Our enquiry culminated on Friday in our whole school trip on the East Lancashire Railway to Nuttall Park in Ramsbottom. What an adventure – 220 children and 30 adults all packed together into a steam train. We were so excited as we pulled away from the station! Year 6 were particularly impressed with their special carriage which reminded them of the Hogwart’s Express! From Ramsbottom Station it was a short walk to Nuttall Park where our cook, Mrs Martin, was waiting with our packed lunches.

It was glorious day and after our picnic the children played games with their teachers in the sunshine. We we very proud of them. They behaved beautifully and had such fun. What a perfect end to our 50th anniversary celebrations.

After spending the last two weeks in the past, it was a contrast to think about the future on Wednesday evening when we had our annual meeting for parents whose children will become part of our school in September. During the evening we reflected on the fact that we have been remembering the last 50 years and all of the people who have been part of our school over that period. We talked about the special ethos of our school, the importance of ‘Together We Build Understanding’ and the close community we have created. We have all been reminded this week of how special our children are and what a great school we have!

 

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Living History

Someone once said that ‘History never looks like history when you are living through it.’ This week I have found myself to be both a historical artefact and a ‘primary source’! It has been a fascinating start to our whole school enquiry ‘How has school life at Unsworth changed over the last 50 years?’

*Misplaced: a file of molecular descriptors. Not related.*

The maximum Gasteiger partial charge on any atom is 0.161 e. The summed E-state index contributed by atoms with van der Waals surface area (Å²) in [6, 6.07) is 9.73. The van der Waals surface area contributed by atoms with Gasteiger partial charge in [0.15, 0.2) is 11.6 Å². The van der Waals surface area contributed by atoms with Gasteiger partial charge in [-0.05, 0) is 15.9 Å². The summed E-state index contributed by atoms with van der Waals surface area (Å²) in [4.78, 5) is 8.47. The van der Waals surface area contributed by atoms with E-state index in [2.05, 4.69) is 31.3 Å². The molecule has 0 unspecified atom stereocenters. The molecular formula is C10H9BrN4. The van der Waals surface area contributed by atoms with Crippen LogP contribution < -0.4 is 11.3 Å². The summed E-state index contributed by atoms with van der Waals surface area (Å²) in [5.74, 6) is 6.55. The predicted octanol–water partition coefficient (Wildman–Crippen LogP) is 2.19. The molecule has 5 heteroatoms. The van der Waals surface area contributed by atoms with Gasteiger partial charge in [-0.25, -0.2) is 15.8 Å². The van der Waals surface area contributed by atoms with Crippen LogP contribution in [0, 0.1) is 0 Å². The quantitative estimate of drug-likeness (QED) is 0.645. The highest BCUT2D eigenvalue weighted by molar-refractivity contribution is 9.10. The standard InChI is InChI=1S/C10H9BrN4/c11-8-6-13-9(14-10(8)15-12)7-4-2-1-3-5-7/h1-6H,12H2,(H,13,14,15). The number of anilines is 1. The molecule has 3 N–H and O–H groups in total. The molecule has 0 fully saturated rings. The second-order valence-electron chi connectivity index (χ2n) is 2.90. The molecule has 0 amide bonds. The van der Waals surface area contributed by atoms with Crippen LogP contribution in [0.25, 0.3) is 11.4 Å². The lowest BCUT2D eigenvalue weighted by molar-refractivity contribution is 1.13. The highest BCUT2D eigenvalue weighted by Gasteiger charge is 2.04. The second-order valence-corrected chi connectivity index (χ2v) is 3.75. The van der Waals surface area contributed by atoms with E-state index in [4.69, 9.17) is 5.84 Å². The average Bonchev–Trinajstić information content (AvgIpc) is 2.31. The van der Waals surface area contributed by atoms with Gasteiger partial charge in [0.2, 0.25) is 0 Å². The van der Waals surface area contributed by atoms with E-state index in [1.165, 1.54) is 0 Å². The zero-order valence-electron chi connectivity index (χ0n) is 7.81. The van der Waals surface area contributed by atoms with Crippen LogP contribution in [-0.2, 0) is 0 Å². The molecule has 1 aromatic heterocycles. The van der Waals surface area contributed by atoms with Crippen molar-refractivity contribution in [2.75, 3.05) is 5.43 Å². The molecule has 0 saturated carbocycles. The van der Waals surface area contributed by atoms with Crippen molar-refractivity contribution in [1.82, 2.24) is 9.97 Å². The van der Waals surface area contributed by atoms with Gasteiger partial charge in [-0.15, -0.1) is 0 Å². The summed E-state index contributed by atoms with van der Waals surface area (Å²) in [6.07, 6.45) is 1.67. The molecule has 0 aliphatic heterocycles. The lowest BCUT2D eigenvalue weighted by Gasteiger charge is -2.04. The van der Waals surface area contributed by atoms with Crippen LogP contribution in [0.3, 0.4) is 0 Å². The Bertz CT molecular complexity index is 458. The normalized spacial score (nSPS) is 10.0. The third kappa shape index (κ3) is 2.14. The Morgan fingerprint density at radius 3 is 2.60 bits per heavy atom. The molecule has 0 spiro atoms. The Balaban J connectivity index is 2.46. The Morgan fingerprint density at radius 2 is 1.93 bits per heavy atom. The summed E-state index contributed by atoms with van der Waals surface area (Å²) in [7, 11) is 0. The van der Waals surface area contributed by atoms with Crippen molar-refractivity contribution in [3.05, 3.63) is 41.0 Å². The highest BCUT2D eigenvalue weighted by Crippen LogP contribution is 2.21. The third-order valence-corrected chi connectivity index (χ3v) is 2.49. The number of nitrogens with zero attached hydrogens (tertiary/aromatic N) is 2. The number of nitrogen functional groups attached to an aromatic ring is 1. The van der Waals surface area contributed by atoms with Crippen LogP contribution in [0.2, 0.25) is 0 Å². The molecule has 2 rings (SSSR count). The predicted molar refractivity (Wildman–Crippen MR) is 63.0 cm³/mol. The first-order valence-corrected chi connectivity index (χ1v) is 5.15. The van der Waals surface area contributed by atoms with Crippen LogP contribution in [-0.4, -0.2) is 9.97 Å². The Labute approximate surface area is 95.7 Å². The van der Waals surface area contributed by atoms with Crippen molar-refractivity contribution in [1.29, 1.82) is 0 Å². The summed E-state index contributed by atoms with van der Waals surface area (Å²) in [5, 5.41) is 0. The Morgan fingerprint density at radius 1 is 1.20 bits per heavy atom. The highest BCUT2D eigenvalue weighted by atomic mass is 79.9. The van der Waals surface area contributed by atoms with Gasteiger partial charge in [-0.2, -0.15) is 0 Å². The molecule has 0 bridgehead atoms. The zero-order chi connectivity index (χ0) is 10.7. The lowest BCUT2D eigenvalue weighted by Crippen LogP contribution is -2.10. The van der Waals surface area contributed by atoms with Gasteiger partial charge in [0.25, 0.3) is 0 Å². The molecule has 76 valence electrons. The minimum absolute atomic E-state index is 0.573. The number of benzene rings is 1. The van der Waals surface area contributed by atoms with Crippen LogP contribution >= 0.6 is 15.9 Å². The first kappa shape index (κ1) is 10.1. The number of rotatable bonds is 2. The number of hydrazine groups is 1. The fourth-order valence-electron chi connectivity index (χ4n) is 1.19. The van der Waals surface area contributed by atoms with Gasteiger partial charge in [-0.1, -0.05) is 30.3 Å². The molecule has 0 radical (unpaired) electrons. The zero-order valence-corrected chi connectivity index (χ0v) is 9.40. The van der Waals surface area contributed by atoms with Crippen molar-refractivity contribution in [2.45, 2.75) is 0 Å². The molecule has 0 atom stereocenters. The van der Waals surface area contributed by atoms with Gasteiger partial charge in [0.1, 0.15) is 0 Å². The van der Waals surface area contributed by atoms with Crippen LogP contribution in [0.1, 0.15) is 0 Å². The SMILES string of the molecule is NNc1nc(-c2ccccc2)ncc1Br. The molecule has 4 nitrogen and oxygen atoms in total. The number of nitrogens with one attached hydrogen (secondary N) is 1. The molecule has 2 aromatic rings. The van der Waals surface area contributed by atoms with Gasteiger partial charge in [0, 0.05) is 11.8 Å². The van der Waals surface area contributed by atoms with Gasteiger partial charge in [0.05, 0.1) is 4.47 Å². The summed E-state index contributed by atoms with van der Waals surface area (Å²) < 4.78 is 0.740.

We started the week with an assembly about 1964, the year our school opened as Parr Lane County Primary School. During the assembly, I read from the school’s log book which was handwritten by the first headteacher, Mr Higginbottom. In the first entry he had noted the numbers of pupils and the names of the staff employed at the school. We were interested to find out that the school opened with 135 pupils, one headteacher, three teachers and a caretaker.

At the end of the assembly, I challenged the children to find out about the similarities and differences between school life now and in the past. I also asked them to find the evidence and look for something called ‘ primary sources.’ It has been really interesting to observe the results as the week has progressed.

Our enquiry has coincided with a sea change that is sweeping across our school. At our most recent professional development day, Mr Rhodes led the staff on training in the potential of technology to transform approaches to learning. We talked about how the ways we teach can not always stay the same. The way our children learn has and will change and, as educators, we must use technology to redefine the way we teach and the way children learn. If you are a regular user of our website and have started to follow us on Twitter you will have noticed the results of this training in our classrooms.

It has been very interesting to visit our classes and see the contrast between pupils using original documents, old maps, photographs and first-hand recollections of events and then seeing them use the most up to date technology to record their learning about the past. Our children have been thoroughly engaged by both the past and the new ways they are using to demonstrate their learning.

On Thursday 11th June we will be exhibiting the results of our enquiry in our ‘living history museum’. Each class will exhibit their findings and children will be available to answer our enquiry question. We would love to see you there.

It is a sobering thought to realise that I have been a part of Unsworth Primary School for 25 of its 50 years! This week has brought back a lot of memories and reminders about the many people I have known, children and adults, across that period. Our learning this week has illustrated the fact that whilst the tools we use are very, very different from the past, the one constant in life is that it is people that matter, it is people who make history.

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Headteacher's Blog Latest News Year 6 Blog

No more levels!